The women rule in FGO's FigaroReview
Figaro thinks he’s got it made. The Count has granted him and his fiancée the finest servants’ quarters in the entire Almaviva estate, conveniently adjacent to the bedroom of the Count and Countess themselves. “Show me a better room,” Figaro challenges his bride-to-be.
All too often subjected to the Count’s unwanted advances, and terrified by the thought of living next door to her harasser, Susanna balks at her supposed ally’s failure to recognize the nefarious reason behind the Count’s seeming generosity. Hands on her hips, she chides, “I am Susanna, and you are a fool!”
Predictably, Figaro doesn’t believe her.
Florida Grand Opera’s Le nozze di Figaro, which opened on January 26 at the Adrienne Arsht Centre in Miami, took an uncharacteristically introspective look at this iconic comedic favourite, in a production that asked all the right questions, but sacrificed some laughs along the way.
Bass-baritone Calvin Griffin sang a guileful and steady Figaro opposite Elena Galván’s clear and glimmering soprano. As Susanna, Galván was sharp and savvy, standing firm against the Count and offering perceptive, quick-witted asides as the wedding-day chaos unfolded. Galván seemed to have fun in her role, with a compelling lightness and organic ease in both her acting and singing.
In a musical highlight of the evening, soprano Lyubov Petrova’s Countess balanced a dolce upper range and thoughtful musicality with effusive regality and confidence. Petrova’s “Dove sono” melted into breathtaking diminuendi, while her triumphant pause in response to the unfaithful Count’s pleas for forgiveness captured a commanding presence and deft comic pacing – even without singing a single note, Petrova caught some of the show’s biggest laughs.
“Are we squeezing all the fun out of the opera by even asking these questions?”
Bass Simon Dyer nailed gardener Antonio’s drunken antics, while tenor Dylan Morrongiello’s strongly acted Don Basilio was worthy of a spinoff appearance guest-hosting E! News, and soprano Evan Kardon’s Barbarina was sung with splendid tone and a healthy dose of sass. As Cherubino, mezzo-soprano Mariya Kaganskaya also sang resonantly, but struggled to hit punchlines. Likewise, mezzo-soprano Zaray Rodriguez as Marcellina and bass-baritone Rafael Porto as Doctor Bartolo captured odd-couple charm, but with downplayed humour.
As a result, moments of overt comedy seemed out-of-place. The wedding party’s viral video-esque entrance down the aisle felt awkward and slapstick, and Figaro’s “Aprite un po’ quegli occhi,” while well sung, came across like tired, sexist stand-up at a brick wall club: “Women! Am I right?” Even accompanied by Mozart’s high-octane score, punctuated by fluttering woodwind solos well played under conductor Andrew Bisantz, the production missed more than one comedic mark.
This subdued take on the ubiquitous classic comes from director Elise Sandell, returning to the Florida Grand Opera stage after a luminous Lucia di Lammermoor last season. In her program note, Sandell emphasizes the challenges of staging an opera that banks its laugh lines on acts of attempted sexual assault. “How do we, a modern audience, reconcile this joyous romp of an opera […] with what should be outrage at the Count’s buffoon-ish attempts?” Sandell writes. “When does the joke cross the line to not be funny anymore?”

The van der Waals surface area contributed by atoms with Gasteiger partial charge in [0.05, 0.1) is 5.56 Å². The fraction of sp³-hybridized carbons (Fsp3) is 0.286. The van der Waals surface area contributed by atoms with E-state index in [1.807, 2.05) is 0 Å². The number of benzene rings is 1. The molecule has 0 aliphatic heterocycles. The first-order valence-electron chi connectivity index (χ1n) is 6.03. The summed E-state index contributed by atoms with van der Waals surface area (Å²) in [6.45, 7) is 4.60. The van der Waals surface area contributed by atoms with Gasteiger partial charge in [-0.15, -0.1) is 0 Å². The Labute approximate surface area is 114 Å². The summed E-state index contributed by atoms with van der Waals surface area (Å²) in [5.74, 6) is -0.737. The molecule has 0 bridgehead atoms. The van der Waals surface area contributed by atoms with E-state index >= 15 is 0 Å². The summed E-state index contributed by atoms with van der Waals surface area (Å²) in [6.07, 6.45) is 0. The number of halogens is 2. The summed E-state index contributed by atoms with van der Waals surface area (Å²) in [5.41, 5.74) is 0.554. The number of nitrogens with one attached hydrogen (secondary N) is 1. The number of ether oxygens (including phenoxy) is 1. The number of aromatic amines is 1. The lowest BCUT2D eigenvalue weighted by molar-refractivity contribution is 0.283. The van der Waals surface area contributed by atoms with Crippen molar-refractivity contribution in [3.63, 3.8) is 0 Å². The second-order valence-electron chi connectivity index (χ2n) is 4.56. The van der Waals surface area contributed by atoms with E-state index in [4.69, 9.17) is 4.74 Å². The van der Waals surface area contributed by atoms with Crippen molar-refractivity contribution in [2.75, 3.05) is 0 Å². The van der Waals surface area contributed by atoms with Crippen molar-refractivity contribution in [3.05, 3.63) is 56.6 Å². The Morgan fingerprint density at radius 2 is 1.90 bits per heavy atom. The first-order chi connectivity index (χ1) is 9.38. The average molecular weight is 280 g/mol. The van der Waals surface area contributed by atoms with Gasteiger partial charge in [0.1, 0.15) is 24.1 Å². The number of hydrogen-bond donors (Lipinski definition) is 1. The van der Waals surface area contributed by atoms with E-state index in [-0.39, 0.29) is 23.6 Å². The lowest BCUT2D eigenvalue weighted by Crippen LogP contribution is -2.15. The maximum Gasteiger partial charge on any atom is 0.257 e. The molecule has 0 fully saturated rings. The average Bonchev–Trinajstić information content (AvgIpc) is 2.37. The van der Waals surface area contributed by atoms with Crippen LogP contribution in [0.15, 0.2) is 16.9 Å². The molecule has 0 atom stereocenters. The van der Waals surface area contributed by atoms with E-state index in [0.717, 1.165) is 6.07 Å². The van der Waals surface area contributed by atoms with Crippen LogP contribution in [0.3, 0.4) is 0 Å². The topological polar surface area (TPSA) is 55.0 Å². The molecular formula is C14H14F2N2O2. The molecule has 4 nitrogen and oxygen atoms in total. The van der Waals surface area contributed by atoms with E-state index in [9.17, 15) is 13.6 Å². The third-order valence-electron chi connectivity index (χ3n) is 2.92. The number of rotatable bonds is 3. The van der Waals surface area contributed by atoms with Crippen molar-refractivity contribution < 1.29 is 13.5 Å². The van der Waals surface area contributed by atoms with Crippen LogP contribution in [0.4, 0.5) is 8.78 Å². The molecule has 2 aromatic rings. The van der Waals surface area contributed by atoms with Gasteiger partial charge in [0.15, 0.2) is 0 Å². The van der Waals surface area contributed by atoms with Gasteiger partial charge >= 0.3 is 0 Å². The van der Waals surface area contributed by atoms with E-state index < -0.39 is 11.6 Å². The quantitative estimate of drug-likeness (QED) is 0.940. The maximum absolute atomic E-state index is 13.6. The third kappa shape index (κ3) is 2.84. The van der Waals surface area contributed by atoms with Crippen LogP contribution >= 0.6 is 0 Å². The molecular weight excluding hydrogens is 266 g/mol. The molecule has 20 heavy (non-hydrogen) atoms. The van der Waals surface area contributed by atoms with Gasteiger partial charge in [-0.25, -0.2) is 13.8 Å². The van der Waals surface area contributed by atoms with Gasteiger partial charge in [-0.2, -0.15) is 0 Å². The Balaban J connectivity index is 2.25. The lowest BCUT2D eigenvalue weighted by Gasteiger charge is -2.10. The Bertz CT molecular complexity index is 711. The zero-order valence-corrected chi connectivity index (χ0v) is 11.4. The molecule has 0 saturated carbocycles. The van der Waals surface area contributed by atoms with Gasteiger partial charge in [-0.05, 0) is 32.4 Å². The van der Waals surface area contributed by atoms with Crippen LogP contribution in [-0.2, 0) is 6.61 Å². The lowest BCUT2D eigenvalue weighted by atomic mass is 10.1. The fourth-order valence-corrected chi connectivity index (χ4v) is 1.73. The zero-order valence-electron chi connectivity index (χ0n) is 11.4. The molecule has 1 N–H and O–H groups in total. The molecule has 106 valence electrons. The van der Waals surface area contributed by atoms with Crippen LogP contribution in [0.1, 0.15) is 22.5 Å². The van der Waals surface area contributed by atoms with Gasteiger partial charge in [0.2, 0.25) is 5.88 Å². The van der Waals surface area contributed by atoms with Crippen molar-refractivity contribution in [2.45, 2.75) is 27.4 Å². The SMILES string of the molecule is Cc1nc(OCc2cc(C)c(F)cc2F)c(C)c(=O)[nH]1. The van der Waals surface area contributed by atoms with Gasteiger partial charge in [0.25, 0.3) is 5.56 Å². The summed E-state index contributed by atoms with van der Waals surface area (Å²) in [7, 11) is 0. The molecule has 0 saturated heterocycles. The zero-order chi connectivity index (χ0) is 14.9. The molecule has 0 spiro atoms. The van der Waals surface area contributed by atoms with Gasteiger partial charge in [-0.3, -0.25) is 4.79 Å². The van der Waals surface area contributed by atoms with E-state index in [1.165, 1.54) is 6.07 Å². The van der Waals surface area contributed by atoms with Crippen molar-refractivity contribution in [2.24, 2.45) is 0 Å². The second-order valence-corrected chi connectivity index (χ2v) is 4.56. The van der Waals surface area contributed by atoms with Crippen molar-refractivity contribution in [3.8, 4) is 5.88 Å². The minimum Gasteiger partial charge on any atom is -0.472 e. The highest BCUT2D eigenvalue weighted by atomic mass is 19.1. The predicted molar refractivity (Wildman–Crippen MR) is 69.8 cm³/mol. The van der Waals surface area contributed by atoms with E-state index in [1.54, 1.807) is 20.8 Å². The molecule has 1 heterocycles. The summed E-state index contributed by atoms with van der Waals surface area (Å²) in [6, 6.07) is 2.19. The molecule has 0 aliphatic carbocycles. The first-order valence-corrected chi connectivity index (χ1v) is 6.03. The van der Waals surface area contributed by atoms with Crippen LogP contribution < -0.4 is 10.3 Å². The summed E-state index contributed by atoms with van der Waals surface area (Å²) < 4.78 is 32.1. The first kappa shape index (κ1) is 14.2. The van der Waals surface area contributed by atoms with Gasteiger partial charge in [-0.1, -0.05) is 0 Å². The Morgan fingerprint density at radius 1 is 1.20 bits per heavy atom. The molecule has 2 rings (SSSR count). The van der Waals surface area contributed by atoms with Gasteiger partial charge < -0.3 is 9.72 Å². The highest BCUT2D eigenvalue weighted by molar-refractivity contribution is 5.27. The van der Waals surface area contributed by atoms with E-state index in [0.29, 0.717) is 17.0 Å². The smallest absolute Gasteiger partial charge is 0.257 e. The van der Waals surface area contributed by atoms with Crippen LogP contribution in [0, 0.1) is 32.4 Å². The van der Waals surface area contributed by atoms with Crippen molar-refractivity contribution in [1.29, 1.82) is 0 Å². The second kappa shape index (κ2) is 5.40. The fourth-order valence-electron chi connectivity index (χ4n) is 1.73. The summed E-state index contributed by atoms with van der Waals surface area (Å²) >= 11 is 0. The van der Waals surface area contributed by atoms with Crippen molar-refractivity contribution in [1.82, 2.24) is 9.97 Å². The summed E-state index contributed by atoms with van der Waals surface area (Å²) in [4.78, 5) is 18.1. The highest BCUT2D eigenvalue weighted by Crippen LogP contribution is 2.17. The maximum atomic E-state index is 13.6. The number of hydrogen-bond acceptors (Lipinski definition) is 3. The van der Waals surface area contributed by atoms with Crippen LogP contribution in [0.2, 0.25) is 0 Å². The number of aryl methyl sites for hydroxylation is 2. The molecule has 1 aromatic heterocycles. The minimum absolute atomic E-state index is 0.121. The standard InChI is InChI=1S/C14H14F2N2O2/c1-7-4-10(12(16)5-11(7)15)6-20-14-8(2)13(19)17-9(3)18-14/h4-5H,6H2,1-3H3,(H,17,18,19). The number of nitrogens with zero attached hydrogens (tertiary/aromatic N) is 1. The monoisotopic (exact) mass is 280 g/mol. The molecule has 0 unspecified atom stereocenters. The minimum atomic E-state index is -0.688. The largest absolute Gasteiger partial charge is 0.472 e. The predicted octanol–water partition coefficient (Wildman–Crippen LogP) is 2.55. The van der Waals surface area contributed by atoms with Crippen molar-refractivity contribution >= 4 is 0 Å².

Indeed, Count Almaviva crosses that line. Raffish and conniving, baritone Jonathan Michie sang a stentorian Count oblivious to the toxicity and trauma he inflicts on the women in his life. He’s the sort of man who, earlier this month, would have thrown out his Gillette razor in protest.
Mozart’s opera leaves no room for doubt that the Count is the villain in this scheme. But just because the Count’s crimes are met with comeuppance doesn’t excuse the opera stage – and opera audiences – from looking with a critical eye at a long-beloved libretto in which serial acts of harassment and violence are intentionally imbued with humour, and ultimately absolved. As Sandell poses in her program note, “When the moment of truth comes at the end of the opera and it’s up to the Countess to forgive the Count, should she? Should we?”
Sandell’s timely vision was mirrored by Susan Benson’s set design, originally for Michigan Opera Theatre, elaborately painted yet muted and, at times, grim – lent depth and occasional gloom by lighting designer Helena Kuukka. Notably, almost the entire creative team were women, suggesting that this opera, when seen through a lens other than the hegemonic male gaze, has a not-so-funny message to impart.
In the end, it is the strength and persistence of the opera’s women, and their support of one another, that brings the Count to his knees. It’s fitting, then, that following three acts of humour falling flat, the biggest laugh of the evening came not from the Count’s repeated EEOC violations, nor from Figaro’s bumbling jealousy, nor from Cherubino’s handsy hijinks – but rather from the victorious Countess, now in a position of power, pausing for a beat too long before answering her husband’s pleas with an all-too-generous blessing of forgiveness.
“Are we squeezing all the fun out of the opera by even asking these questions?” Sandell wonders in her program note. While this production had been squeezed of some – though not all – of its potential for fun, maybe it’s healthy to take a step back from the laughter and assess how this opera, performed by company after company, season after season, takes on new meaning in a cultural moment and a social movement. “Yes, opera can be [an] escape,” Sandell asserts, “but no, we shouldn’t ignore these questions, and we won’t.”